In my ongoing quest to uncover what makes an author choose fantasy elements for their work, I’ve begun asking other writers for their reasons. Today, I interview Lynne Cantwell, author of the “Pipe Woman Chronicles” among others, who explains what magic tells us about a character’s emotional development, universal truths in most religions, and why a dictionary’s quality should be measured by whether it includes the word, “roynish.”
John Phythyon: You have a series of four books – “The Pipe Woman Chronicles” – that appears to use Native American mythology. Tell us briefly about the series.
Lynne Cantwell: Technically, it’s a five-book series; Annealed should be out in mid- to late May. But yes, Native American mythology – specifically Lakota Sioux and Ute mythology – figure prominently. The main character in the series is Naomi Witherspoon, a lawyer and certified mediator in Denver, Colorado. She’s visited by White Buffalo Calf Pipe Woman, a Lakota Sioux goddess, who tells Naomi that she’s been drafted to mediate an agreement between the Christian God and the pagan gods and goddesses whose worship Christianity suppressed. White Buffalo Calf Pipe Woman also taps a couple of helpers for Naomi: her best friend Shannon McDonough, who’s a therapist; and Joseph Curtis, a Ute skinwalker, or shapeshifter. There’s a fourth member of the team, but they don’t meet him until the second book.
White Buffalo Calf Pipe Woman is a pretty major figure in Lakota myth. She brought the Lakota their sacred pipe, and taught them their seven sacred ceremonies.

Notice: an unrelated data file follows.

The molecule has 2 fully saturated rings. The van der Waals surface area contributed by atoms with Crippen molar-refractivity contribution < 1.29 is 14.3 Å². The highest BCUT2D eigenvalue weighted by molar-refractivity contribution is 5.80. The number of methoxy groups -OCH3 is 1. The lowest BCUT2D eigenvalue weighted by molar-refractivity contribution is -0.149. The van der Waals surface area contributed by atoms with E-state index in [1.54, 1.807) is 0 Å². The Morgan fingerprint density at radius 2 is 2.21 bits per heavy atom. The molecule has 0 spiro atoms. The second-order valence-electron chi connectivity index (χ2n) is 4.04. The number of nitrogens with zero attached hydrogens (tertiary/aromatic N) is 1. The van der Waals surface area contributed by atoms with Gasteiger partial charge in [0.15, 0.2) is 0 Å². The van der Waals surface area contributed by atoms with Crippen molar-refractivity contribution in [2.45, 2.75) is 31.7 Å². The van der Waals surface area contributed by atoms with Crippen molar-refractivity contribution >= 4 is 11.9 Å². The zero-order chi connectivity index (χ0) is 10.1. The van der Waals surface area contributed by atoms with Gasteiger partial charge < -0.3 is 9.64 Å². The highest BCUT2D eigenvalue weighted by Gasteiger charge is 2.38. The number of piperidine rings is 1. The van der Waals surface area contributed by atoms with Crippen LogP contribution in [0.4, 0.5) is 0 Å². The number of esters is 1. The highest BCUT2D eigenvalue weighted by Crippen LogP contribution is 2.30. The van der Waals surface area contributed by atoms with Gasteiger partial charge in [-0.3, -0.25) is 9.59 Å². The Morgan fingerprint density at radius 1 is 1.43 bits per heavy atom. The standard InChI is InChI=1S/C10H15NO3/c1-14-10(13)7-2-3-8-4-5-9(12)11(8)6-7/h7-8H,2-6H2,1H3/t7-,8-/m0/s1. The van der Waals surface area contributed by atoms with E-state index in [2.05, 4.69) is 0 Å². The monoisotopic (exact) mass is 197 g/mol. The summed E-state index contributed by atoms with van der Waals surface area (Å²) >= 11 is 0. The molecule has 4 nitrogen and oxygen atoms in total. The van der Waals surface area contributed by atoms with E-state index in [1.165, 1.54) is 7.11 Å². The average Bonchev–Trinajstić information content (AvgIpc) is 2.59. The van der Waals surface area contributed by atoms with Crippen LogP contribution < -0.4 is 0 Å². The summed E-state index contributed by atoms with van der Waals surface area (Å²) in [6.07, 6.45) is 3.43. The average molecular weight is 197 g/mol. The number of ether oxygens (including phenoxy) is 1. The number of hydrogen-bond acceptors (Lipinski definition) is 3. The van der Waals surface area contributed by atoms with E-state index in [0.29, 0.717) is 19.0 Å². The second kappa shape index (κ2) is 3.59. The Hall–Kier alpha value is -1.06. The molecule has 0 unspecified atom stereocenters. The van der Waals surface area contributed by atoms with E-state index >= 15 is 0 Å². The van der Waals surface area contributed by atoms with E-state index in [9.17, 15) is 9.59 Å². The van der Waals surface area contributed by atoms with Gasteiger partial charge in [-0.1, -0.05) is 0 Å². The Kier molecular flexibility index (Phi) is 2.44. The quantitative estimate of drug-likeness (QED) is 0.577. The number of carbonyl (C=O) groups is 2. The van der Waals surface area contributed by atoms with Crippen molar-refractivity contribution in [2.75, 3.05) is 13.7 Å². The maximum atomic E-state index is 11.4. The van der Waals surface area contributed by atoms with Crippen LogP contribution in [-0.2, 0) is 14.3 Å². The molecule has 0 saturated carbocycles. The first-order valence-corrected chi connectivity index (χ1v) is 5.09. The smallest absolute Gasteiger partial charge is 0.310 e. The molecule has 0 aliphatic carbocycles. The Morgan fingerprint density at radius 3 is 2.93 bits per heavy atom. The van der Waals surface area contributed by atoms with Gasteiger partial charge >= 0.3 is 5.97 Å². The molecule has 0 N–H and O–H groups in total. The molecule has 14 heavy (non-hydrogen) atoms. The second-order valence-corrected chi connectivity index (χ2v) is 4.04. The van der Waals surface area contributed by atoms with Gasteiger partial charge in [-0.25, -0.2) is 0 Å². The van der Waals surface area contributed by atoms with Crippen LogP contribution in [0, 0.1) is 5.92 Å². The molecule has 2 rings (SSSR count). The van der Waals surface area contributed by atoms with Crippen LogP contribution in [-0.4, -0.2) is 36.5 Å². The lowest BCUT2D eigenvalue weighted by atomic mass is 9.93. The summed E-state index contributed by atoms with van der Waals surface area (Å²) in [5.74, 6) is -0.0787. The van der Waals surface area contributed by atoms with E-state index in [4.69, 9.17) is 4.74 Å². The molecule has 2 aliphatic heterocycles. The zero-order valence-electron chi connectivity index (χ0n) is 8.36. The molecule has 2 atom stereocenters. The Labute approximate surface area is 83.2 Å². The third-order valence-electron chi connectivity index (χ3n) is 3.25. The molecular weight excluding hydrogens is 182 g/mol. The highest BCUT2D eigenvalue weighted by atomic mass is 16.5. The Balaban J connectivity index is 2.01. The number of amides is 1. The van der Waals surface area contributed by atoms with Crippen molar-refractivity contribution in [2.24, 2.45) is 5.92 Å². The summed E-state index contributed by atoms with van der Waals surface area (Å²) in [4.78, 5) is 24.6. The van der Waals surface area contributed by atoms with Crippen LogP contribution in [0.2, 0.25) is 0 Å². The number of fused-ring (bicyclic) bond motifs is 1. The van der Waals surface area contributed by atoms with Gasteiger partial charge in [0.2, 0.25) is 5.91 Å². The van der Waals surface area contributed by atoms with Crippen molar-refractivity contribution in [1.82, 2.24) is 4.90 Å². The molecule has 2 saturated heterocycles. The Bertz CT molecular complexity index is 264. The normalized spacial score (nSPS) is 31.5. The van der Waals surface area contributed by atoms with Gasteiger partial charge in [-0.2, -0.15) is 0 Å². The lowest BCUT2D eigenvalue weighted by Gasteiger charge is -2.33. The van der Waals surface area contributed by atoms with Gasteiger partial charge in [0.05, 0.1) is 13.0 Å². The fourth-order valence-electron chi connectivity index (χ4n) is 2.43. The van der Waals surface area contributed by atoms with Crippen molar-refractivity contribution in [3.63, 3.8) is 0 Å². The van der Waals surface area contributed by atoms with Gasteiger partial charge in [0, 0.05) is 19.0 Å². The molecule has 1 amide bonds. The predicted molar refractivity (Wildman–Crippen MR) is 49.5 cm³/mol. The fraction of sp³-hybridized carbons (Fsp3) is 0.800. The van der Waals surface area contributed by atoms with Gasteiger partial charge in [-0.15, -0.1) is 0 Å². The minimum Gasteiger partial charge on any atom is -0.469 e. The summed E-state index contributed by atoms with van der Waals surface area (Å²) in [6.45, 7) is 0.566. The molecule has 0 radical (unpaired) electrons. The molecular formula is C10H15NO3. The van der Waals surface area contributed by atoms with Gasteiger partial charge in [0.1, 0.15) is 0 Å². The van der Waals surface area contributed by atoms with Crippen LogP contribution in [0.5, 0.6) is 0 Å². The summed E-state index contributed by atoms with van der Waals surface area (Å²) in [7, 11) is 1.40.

Joseph’s patron god is Coyote, a Trickster god who shows up in the stories of a bunch of Native American tribes. Coyote, like Raven in the Pacific Northwest, is both a troublemaker and a creative force.
And by the way, a few other mythologies figure into the story, too.
LC: Not very much – even though at times, while doing the research, I felt like I was taking a class in comparative religion. Naomi’s journey is one of trying to reconcile her Protestant upbringing with her Native American heritage (there’s a reason why the goddess picked her and not somebody else). So for her, it’s more of a cultural exploration than a religious one. Although spirituality was tightly woven into Native Americans’ daily lives, so culture and religion are kind of the same thing for them.
But I think one of the major goals of any religion is to teach its followers the right way to behave in order to get along in society. That moral guidance – keep your hands off other people’s stuff, treat others the way you want to be treated, and so on – is remarkably similar from one faith to the next. I hope that comes across in the books.